Distracted driving is a modern epidemic, hazardous not only to other cars but also to pedestrians and cyclists.
Yet it’s often hard to resist grabbing that smartphone… just for a quick text or traffic check.
For those who need an extra deterrent, Illinois law is there for you: Beginning Monday (July 1), drivers caught using any electronic communication device will be handed a moving violation rather than a warning ticket on their first offense.
Three moving violations in a year, and a driver’s license will be suspended.
Violators also will be fined up to $75 on the first offense, $100 on the second, $125 on the third and $150 for all future offenses.
Hands-free use of mobile phones is still allowed in Illinois but not recommended.
While chattering with friends or giving Siri orders allows users to keep their eyes on the road rather than fumbling with keypads, it’s still distracting.
Even a moment of inattention at a stoplight mutes alertness.
Drivers may not notice the car angling into position for a wild maneuver or the bike snaking up from behind, and miss a chance to prevent a collision.
Other states are also tightening more permissive texting-and-driving laws in favor of stricter hands-free regulations for all mobile phone use in the car.
They, too, have found that mild laws are no match for compulsive phone use.
Those who profit from Americans’ screen addictions have offered users a few tools to help them cope.
A variety of apps, plus donot disturb features built into phones or offered by mobile service providers, can halt incoming notifications and lock screens during car trips.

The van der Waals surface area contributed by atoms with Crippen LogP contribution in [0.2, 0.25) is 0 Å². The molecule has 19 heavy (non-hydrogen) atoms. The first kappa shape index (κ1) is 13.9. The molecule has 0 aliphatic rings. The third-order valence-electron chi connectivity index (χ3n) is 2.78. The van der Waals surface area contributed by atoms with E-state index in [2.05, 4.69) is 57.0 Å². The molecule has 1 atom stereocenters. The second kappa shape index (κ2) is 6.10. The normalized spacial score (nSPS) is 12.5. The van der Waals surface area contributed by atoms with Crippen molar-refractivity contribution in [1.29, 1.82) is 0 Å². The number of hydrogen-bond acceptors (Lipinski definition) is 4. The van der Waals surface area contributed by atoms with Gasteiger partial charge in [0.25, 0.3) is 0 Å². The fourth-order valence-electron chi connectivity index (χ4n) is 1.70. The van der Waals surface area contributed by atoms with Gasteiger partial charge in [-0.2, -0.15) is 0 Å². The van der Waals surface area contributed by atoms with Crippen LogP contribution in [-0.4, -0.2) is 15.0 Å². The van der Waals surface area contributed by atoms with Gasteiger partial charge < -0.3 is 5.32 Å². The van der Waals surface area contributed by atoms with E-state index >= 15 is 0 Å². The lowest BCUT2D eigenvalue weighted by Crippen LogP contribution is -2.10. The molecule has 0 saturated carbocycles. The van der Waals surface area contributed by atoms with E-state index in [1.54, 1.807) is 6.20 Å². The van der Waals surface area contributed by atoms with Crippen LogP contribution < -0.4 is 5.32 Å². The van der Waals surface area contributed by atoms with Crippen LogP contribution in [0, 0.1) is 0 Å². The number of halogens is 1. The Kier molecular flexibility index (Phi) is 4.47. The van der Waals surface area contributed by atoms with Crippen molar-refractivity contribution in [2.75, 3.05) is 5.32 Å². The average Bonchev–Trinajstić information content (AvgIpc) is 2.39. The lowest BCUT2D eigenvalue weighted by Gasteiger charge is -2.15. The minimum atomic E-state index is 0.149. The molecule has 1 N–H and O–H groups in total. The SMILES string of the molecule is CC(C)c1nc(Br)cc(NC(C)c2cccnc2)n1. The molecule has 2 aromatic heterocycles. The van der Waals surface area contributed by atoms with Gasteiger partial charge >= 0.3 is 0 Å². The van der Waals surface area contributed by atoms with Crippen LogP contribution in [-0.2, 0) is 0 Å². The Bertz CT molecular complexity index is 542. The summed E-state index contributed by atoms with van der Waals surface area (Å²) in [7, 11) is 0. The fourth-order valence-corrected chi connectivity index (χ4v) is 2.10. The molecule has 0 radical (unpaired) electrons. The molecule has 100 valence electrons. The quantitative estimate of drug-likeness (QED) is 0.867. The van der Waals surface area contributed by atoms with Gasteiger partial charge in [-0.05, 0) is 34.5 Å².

These also can help teens, who are especially prone to distractions and have less experience with the potential consequences.
It’s not only drivers who need to change their thinking. Employers who expect workers to be constantly available and partners whose texts about what’s for dinner simply won’t wait will have to respect anew that transit time is off-limits.
Until self-driving cars take over, safety should take precedence over convenience and entertainment.
Of course, it’s still an option to use that hands-free system or pull over to the shoulder.
“In the amount of time it takes to simply look down and check a text, if your car is traveling 40 mph, it has already traveled half the length of a football field,” Sgt. Bill Rowley, Aurora’s public information officer, told the Daily Herald.
That means “if a child runs out on the road, there’s no time to touch your brakes.”
If the specter of moving violations and fines isn’t enough to inspire a change, maybe that simple image is.–Chicago Tribune